What is Cumin?
One of the most widespread and useful savoury spices, cumin is an essential for some of our favourite cuisines from Mexican to Indian, providing the base to delicious spice blends.
What does Cumin taste like?
Cumin has a bitter, earthy flavour when freshly ground there are sharp citric notes. Cumin seeds can be roasted to develop these flavours and we can't get enough! The bitterness gives way to a nutty, savoury flavour which amplifies the earthiness and gives a warming character to the spice.
What is Cumin used for?
Being such an ancient and widely cultivated spice, cumin has become so widespread in many different cultures that it is impossible to list all of its uses. In countries such as Morocco the spice is commonly used as a table spice, constantly available in ground form to season any dish in the way we in the UK use salt and pepper.
It is a foundational part of Mexican cuisine where it provides an earthy and warming character upon which the hotter chillies can build. It is a common ingredient in Mexican chilli powders and spice rubs.
In Indian cuisine cumin can be found frequently in curry powders or other spice mixes such as garam masala. It can be ground with coriander seeds to produce the mix Dhana jeera. These are just a few examples but cumin can be used in nearly any cuisine, experimenting with this spice can be very rewarding and can help you add a lot of depth to a meal.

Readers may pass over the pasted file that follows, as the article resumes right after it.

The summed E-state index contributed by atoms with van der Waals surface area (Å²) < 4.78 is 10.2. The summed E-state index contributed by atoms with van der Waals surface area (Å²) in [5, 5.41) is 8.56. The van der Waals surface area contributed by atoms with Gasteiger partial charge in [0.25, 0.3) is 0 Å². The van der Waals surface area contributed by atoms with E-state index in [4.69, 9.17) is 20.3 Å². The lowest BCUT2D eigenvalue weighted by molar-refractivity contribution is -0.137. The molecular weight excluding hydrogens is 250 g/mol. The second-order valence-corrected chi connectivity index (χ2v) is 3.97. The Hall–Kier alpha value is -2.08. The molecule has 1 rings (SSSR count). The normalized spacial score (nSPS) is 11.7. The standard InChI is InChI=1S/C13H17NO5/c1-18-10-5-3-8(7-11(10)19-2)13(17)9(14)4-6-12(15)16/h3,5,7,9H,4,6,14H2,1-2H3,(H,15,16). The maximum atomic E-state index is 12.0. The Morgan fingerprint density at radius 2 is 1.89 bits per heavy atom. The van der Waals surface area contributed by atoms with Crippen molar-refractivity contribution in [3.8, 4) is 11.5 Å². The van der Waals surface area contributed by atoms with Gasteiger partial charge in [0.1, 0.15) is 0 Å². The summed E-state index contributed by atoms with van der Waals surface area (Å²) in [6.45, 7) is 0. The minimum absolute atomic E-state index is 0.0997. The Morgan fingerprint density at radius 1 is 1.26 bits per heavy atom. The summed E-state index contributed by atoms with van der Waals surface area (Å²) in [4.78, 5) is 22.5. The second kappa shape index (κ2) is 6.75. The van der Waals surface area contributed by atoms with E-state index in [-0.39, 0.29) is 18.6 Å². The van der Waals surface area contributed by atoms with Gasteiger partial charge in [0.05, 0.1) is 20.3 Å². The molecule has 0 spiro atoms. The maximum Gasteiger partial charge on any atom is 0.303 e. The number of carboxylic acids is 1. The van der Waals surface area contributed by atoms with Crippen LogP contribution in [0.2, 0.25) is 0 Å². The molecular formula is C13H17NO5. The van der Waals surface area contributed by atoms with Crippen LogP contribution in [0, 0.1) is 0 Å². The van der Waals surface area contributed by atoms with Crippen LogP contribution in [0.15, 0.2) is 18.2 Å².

Cumin has a lot of utility when it comes to vegan and vegetarian cooking with its earthy, woody notes adding substance and heartiness to dishes that might otherwise lack it.
Get to know this kitchen essential with some of our recipes:
Names and Origins
Cumin is one of the oldest and most widely used spices in cuisine worldwide. Native to the Mediterranean and Middle East, it has documented use as far back as 5000 BC, and was even used by the ancient Egyptians as part of the mummification process. The word English word Cumin traces its origins from the Latin cuminum which itself can be further traced to the ancient Mesopotamian language Akkadian. The Roman scholar Pliny referred to Cumin as the “best appetizer of all condiments”. In northern European folklore the spice was believed to prevent lovers growing apart and so was often a part of marriage ceremonies or gifted to soldiers to prevent their affections wandering whilst away from home.
Cumin seeds can be used whole or ground, and can be toasted to impart a less pungent and more mellow flavour. Cumin is derived from the plant Cuminum cyminum, a member of the parsley family. It is sometimes confused with the related caraway, which seeds are also used as a flavorant. Today ground and whole cumin is used widely in Mexican, Indian and Middle Eastern cuisines.
Believed to originate in Iran and the Mediterranean, the cumin plant is now cultivated across the world. The largest exporter today by far is India however other countries such as Iran, Syria, Turkey and the United Arab Emirates produce notable quantities. While not native to the Americas it was brought there by Europeans and soon became a staple spice in the cuisines of central and South America.
The plant itself is a herbaceous annual shrub growing up to 60cm in height, it produces rosettes of small white flowers which when fertilised produce the cumin seeds. Cumin grows in tropical to subtropical climates, preferring areas of low humidity. As opposed to other spices, locale seems to have less impact on the flavour profile of cumin. The primary driver of flavour difference between different cumins is oil content, with higher oil content being favoured for stronger flavour and aroma. At Hill & Vale we source our Cumin from Pakistan.